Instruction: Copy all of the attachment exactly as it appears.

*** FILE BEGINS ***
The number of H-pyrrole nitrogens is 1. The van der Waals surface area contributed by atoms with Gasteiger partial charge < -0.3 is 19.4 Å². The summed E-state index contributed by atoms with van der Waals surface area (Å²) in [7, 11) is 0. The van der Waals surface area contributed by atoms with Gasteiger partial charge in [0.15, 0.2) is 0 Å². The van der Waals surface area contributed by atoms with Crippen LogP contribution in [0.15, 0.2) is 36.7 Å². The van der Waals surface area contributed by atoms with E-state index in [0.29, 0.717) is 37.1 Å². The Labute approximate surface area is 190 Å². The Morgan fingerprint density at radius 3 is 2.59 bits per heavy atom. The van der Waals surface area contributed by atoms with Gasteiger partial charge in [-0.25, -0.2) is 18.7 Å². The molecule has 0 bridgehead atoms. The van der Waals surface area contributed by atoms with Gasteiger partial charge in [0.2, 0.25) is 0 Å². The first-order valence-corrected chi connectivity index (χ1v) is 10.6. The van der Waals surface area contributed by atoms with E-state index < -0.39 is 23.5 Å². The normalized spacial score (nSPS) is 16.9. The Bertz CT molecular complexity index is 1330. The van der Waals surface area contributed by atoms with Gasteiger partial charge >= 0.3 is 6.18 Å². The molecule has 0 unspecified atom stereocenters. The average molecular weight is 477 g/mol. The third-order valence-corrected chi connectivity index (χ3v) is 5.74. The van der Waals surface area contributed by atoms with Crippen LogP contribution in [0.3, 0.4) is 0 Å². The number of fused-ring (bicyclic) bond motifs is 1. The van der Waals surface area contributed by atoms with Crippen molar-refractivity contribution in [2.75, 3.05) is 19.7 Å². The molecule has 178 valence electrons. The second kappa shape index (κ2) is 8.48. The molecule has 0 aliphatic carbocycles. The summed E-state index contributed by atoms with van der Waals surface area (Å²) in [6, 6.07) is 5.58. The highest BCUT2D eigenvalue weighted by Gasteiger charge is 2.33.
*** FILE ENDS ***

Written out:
The number of H-pyrrole nitrogens is 1. The van der Waals surface area contributed by atoms with Gasteiger partial charge < -0.3 is 19.4 Å². The summed E-state index contributed by atoms with van der Waals surface area (Å²) in [7, 11) is 0. The van der Waals surface area contributed by atoms with Gasteiger partial charge in [0.15, 0.2) is 0 Å². The van der Waals surface area contributed by atoms with Crippen LogP contribution in [0.15, 0.2) is 36.7 Å². The van der Waals surface area contributed by atoms with E-state index in [0.29, 0.717) is 37.1 Å². The Labute approximate surface area is 190 Å². The Morgan fingerprint density at radius 3 is 2.59 bits per heavy atom. The van der Waals surface area contributed by atoms with Gasteiger partial charge in [-0.25, -0.2) is 18.7 Å². The molecule has 0 bridgehead atoms. The van der Waals surface area contributed by atoms with Gasteiger partial charge in [0.2, 0.25) is 0 Å². The first-order valence-corrected chi connectivity index (χ1v) is 10.6. The van der Waals surface area contributed by atoms with E-state index < -0.39 is 23.5 Å². The normalized spacial score (nSPS) is 16.9. The Bertz CT molecular complexity index is 1330. The van der Waals surface area contributed by atoms with Gasteiger partial charge >= 0.3 is 6.18 Å². The molecule has 0 unspecified atom stereocenters. The average molecular weight is 477 g/mol. The third-order valence-corrected chi connectivity index (χ3v) is 5.74. The van der Waals surface area contributed by atoms with Crippen LogP contribution in [0.3, 0.4) is 0 Å². The number of fused-ring (bicyclic) bond motifs is 1. The van der Waals surface area contributed by atoms with Crippen molar-refractivity contribution in [2.75, 3.05) is 19.7 Å². The molecule has 178 valence electrons. The second kappa shape index (κ2) is 8.48. The molecule has 0 aliphatic carbocycles. The summed E-state index contributed by atoms with van der Waals surface area (Å²) in [6, 6.07) is 5.58. The highest BCUT2D eigenvalue weighted by Gasteiger charge is 2.33.